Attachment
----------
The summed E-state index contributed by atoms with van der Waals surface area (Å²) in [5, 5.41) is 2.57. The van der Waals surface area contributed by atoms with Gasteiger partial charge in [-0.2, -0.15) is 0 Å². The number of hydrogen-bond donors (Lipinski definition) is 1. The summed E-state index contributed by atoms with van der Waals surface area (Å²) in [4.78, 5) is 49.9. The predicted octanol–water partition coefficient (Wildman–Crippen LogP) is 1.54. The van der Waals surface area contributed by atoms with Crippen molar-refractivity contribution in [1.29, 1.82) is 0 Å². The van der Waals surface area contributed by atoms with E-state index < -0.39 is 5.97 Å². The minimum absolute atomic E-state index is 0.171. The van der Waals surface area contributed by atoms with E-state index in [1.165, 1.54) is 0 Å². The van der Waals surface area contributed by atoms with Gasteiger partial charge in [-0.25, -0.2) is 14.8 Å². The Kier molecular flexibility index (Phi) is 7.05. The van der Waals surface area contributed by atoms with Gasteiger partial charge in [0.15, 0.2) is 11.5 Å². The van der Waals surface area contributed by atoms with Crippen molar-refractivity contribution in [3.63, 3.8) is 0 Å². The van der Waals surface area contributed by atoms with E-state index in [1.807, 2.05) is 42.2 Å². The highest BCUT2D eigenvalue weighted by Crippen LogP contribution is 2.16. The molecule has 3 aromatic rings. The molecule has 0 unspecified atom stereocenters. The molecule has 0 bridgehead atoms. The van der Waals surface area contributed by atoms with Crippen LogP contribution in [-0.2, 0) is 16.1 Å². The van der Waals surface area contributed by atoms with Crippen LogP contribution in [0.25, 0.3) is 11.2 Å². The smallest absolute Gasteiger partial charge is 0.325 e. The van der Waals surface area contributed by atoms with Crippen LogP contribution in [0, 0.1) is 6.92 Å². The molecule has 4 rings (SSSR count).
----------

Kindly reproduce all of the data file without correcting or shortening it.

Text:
The summed E-state index contributed by atoms with van der Waals surface area (Å²) in [5, 5.41) is 2.57. The van der Waals surface area contributed by atoms with Gasteiger partial charge in [-0.2, -0.15) is 0 Å². The number of hydrogen-bond donors (Lipinski definition) is 1. The summed E-state index contributed by atoms with van der Waals surface area (Å²) in [4.78, 5) is 49.9. The predicted octanol–water partition coefficient (Wildman–Crippen LogP) is 1.54. The van der Waals surface area contributed by atoms with Crippen molar-refractivity contribution in [1.29, 1.82) is 0 Å². The van der Waals surface area contributed by atoms with E-state index < -0.39 is 5.97 Å². The minimum absolute atomic E-state index is 0.171. The van der Waals surface area contributed by atoms with E-state index in [1.165, 1.54) is 0 Å². The van der Waals surface area contributed by atoms with Gasteiger partial charge in [-0.25, -0.2) is 14.8 Å². The Kier molecular flexibility index (Phi) is 7.05. The van der Waals surface area contributed by atoms with Gasteiger partial charge in [0.15, 0.2) is 11.5 Å². The van der Waals surface area contributed by atoms with Crippen molar-refractivity contribution in [3.63, 3.8) is 0 Å². The van der Waals surface area contributed by atoms with E-state index in [1.807, 2.05) is 42.2 Å². The highest BCUT2D eigenvalue weighted by Crippen LogP contribution is 2.16. The molecule has 3 aromatic rings. The molecule has 0 unspecified atom stereocenters. The molecule has 0 bridgehead atoms. The van der Waals surface area contributed by atoms with Crippen LogP contribution in [-0.2, 0) is 16.1 Å². The van der Waals surface area contributed by atoms with Crippen LogP contribution in [0.25, 0.3) is 11.2 Å². The smallest absolute Gasteiger partial charge is 0.325 e. The van der Waals surface area contributed by atoms with Crippen LogP contribution in [0, 0.1) is 6.92 Å². The molecule has 4 rings (SSSR count).